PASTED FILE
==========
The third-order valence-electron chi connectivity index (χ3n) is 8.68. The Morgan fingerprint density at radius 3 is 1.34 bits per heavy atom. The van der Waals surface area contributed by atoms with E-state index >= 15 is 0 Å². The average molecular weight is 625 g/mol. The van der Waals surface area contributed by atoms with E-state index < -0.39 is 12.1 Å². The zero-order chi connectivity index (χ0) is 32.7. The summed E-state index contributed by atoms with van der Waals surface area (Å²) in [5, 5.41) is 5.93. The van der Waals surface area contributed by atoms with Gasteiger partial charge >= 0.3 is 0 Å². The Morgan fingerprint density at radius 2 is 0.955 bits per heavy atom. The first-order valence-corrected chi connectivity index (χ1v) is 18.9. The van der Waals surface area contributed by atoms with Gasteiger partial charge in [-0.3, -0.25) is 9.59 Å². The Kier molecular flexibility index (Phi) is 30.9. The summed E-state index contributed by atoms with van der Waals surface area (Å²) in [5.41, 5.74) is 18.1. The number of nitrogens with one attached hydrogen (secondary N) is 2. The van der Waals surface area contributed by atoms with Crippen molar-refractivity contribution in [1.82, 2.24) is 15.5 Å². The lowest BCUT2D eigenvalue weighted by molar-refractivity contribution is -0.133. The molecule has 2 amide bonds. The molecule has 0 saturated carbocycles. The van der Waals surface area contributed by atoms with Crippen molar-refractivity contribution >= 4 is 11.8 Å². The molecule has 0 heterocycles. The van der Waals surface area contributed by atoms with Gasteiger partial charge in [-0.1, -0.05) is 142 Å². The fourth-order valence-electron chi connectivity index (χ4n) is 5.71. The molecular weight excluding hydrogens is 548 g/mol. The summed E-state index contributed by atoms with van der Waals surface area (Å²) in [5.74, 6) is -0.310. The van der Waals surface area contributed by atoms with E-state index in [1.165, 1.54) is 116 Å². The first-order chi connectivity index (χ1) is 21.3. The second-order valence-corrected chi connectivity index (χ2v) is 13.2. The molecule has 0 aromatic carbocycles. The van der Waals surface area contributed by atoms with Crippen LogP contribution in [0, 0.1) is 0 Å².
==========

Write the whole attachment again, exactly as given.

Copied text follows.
The third-order valence-electron chi connectivity index (χ3n) is 8.68. The Morgan fingerprint density at radius 3 is 1.34 bits per heavy atom. The van der Waals surface area contributed by atoms with E-state index >= 15 is 0 Å². The average molecular weight is 625 g/mol. The van der Waals surface area contributed by atoms with E-state index < -0.39 is 12.1 Å². The zero-order chi connectivity index (χ0) is 32.7. The summed E-state index contributed by atoms with van der Waals surface area (Å²) in [5, 5.41) is 5.93. The van der Waals surface area contributed by atoms with Gasteiger partial charge >= 0.3 is 0 Å². The Morgan fingerprint density at radius 2 is 0.955 bits per heavy atom. The first-order valence-corrected chi connectivity index (χ1v) is 18.9. The van der Waals surface area contributed by atoms with Gasteiger partial charge in [-0.3, -0.25) is 9.59 Å². The Kier molecular flexibility index (Phi) is 30.9. The summed E-state index contributed by atoms with van der Waals surface area (Å²) in [5.41, 5.74) is 18.1. The number of nitrogens with one attached hydrogen (secondary N) is 2. The van der Waals surface area contributed by atoms with Crippen molar-refractivity contribution in [1.82, 2.24) is 15.5 Å². The lowest BCUT2D eigenvalue weighted by molar-refractivity contribution is -0.133. The molecule has 2 amide bonds. The molecule has 0 saturated carbocycles. The van der Waals surface area contributed by atoms with Crippen molar-refractivity contribution >= 4 is 11.8 Å². The molecule has 0 heterocycles. The van der Waals surface area contributed by atoms with Gasteiger partial charge in [-0.1, -0.05) is 142 Å². The fourth-order valence-electron chi connectivity index (χ4n) is 5.71. The molecular weight excluding hydrogens is 548 g/mol. The summed E-state index contributed by atoms with van der Waals surface area (Å²) in [5.74, 6) is -0.310. The van der Waals surface area contributed by atoms with E-state index in [1.165, 1.54) is 116 Å². The first-order chi connectivity index (χ1) is 21.3. The second-order valence-corrected chi connectivity index (χ2v) is 13.2. The molecule has 0 aromatic carbocycles. The van der Waals surface area contributed by atoms with Crippen LogP contribution in [0, 0.1) is 0 Å².